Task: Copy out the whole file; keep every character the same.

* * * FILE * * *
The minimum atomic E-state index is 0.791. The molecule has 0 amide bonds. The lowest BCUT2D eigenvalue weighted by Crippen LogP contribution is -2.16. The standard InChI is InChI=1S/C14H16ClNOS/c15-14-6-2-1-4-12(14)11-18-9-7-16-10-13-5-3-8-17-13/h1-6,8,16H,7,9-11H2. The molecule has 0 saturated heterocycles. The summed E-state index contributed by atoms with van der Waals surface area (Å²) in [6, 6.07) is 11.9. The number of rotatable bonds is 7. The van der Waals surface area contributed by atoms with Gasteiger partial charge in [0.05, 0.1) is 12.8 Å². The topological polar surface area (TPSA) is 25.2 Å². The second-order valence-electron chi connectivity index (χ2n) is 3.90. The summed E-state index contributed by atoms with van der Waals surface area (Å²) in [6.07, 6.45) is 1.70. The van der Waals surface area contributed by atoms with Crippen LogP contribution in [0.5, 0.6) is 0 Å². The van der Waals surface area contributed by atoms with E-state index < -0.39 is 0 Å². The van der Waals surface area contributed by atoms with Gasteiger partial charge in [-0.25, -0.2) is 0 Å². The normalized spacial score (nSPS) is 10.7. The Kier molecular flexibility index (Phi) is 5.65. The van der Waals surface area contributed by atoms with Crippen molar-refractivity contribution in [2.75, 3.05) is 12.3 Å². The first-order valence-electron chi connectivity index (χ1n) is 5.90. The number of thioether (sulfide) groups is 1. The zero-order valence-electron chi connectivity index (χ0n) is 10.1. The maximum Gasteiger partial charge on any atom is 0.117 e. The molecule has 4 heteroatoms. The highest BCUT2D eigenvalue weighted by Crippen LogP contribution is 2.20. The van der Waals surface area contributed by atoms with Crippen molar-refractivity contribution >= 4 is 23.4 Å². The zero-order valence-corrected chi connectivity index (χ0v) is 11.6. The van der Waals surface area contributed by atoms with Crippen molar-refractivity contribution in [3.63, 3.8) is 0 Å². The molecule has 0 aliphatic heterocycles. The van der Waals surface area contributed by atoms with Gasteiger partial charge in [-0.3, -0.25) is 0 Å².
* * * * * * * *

The minimum atomic E-state index is 0.791. The molecule has 0 amide bonds. The lowest BCUT2D eigenvalue weighted by Crippen LogP contribution is -2.16. The standard InChI is InChI=1S/C14H16ClNOS/c15-14-6-2-1-4-12(14)11-18-9-7-16-10-13-5-3-8-17-13/h1-6,8,16H,7,9-11H2. The molecule has 0 saturated heterocycles. The summed E-state index contributed by atoms with van der Waals surface area (Å²) in [6, 6.07) is 11.9. The number of rotatable bonds is 7. The van der Waals surface area contributed by atoms with Gasteiger partial charge in [0.05, 0.1) is 12.8 Å². The topological polar surface area (TPSA) is 25.2 Å². The second-order valence-electron chi connectivity index (χ2n) is 3.90. The summed E-state index contributed by atoms with van der Waals surface area (Å²) in [6.07, 6.45) is 1.70. The van der Waals surface area contributed by atoms with Crippen LogP contribution in [0.5, 0.6) is 0 Å². The van der Waals surface area contributed by atoms with E-state index < -0.39 is 0 Å². The van der Waals surface area contributed by atoms with Gasteiger partial charge in [-0.25, -0.2) is 0 Å². The normalized spacial score (nSPS) is 10.7. The Kier molecular flexibility index (Phi) is 5.65. The van der Waals surface area contributed by atoms with Crippen molar-refractivity contribution in [2.75, 3.05) is 12.3 Å². The first-order valence-electron chi connectivity index (χ1n) is 5.90. The number of thioether (sulfide) groups is 1. The zero-order valence-electron chi connectivity index (χ0n) is 10.1. The maximum Gasteiger partial charge on any atom is 0.117 e. The molecule has 4 heteroatoms. The highest BCUT2D eigenvalue weighted by Crippen LogP contribution is 2.20. The van der Waals surface area contributed by atoms with Crippen molar-refractivity contribution >= 4 is 23.4 Å². The zero-order valence-corrected chi connectivity index (χ0v) is 11.6. The van der Waals surface area contributed by atoms with Crippen molar-refractivity contribution in [3.63, 3.8) is 0 Å². The molecule has 0 aliphatic heterocycles. The van der Waals surface area contributed by atoms with Gasteiger partial charge in [-0.3, -0.25) is 0 Å².